The PBEye

Pro Bono As We See It

Public Interest

August 4, 2014

Video: WDPB – Bill Lienhard, Volunteers of Legal Service

Many attorneys remember their first time representing a client in court and how intimidating it was. Now imagine how intimidating it must be for clients who are forced to represent themselves without proper training and guidance. This week, we hear from Executive Director of Volunteers of Legal Service Bill Lienhard as he explains his personal experience as a new attorney and the importance of pro bono.

June 2, 2014

Video: WDPB – Garth Meintjes, International Senior Lawyers Project

There are so many great reasons to do pro bono! This week, we hear from Garth Meintjes, executive director, International Senior Lawyers Project as he shares what he believes is the most important reason to do pro bono.

May 23, 2014

Brown v. Board of Education and the Future of Civil Rights

On May 17, 1954, America reached a milestone in its fight for justice and equality when the Supreme Court released its ruling in Brown v. Board of Education. The Court reached a unanimous decision that overturned the “separate but equal” doctrine and outlawed segregation in public schools. For the millions of African-American children and parents forced to deal with the consequences of this institutionalized discrimination, the ruling represented a turning point in their fight for basic civil rights and freedom.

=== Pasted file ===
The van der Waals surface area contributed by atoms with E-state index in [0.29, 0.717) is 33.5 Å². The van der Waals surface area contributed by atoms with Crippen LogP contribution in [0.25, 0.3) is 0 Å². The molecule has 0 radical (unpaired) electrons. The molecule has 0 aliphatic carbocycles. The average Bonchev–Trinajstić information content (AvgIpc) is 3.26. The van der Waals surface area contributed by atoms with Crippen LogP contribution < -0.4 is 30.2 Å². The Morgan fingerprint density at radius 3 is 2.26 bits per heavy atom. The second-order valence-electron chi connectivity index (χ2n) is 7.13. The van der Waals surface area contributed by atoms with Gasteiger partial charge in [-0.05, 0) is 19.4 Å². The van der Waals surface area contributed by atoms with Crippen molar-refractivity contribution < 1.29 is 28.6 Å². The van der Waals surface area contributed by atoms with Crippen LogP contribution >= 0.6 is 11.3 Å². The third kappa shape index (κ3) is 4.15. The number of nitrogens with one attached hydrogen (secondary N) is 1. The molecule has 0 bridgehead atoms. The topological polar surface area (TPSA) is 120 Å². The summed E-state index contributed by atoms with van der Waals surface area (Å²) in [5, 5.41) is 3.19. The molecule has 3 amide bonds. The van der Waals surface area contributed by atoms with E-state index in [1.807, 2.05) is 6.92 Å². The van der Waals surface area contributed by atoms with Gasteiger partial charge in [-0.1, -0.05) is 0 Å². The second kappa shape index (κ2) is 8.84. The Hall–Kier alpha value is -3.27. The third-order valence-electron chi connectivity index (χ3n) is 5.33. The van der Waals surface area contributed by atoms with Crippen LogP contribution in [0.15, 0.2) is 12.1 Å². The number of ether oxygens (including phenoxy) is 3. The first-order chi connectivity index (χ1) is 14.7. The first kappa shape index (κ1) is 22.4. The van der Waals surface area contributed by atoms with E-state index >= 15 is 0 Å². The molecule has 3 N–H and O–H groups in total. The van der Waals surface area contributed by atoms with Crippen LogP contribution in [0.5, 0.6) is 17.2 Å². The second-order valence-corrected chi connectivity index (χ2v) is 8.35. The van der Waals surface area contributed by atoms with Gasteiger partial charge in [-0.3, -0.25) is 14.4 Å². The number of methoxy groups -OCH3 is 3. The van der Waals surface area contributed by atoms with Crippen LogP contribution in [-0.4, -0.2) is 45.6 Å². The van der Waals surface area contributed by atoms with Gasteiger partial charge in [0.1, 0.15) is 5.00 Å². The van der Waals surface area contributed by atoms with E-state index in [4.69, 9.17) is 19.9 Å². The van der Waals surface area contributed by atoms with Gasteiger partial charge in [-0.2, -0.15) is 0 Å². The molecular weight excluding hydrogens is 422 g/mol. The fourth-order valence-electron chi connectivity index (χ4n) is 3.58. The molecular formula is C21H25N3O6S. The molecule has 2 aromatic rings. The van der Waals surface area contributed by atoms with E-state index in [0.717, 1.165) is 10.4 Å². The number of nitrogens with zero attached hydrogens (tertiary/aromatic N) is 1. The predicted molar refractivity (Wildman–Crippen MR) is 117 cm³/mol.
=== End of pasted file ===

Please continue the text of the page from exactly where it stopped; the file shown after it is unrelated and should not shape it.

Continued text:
Sixty years later, Brown v. Board still impels many to fight all forms of discrimination and protect the civil rights of marginalized groups. Today, individuals and organizations advocate for the rights of the LGBT community, immigrants, and other underrepresented persons. Pro bono attorneys have been at the forefront of many of these issues, using their unique skills to ensure that every individual has freedom from discrimination.

Attorneys from Paul, Weiss, Rifkind, Wharton & Garrison*† followed the precedent set by Brown v. Board and took their case for same-sex marriage rights before the Supreme Court in United States v. Windsor. They joined attorneys from the American Civil Liberties Union, the New York Civil Liberties Union, and the Stanford Law School Supreme Court Litigation Clinic in challenging the constitutionality of the Defense of Marriage Act (DOMA). The Court ruled that DOMA violates equal protection by denying married same-sex couples recognition under federal law, and that the federal government cannot discriminate against married same-sex couples for the purposes of determining federal benefits and protections.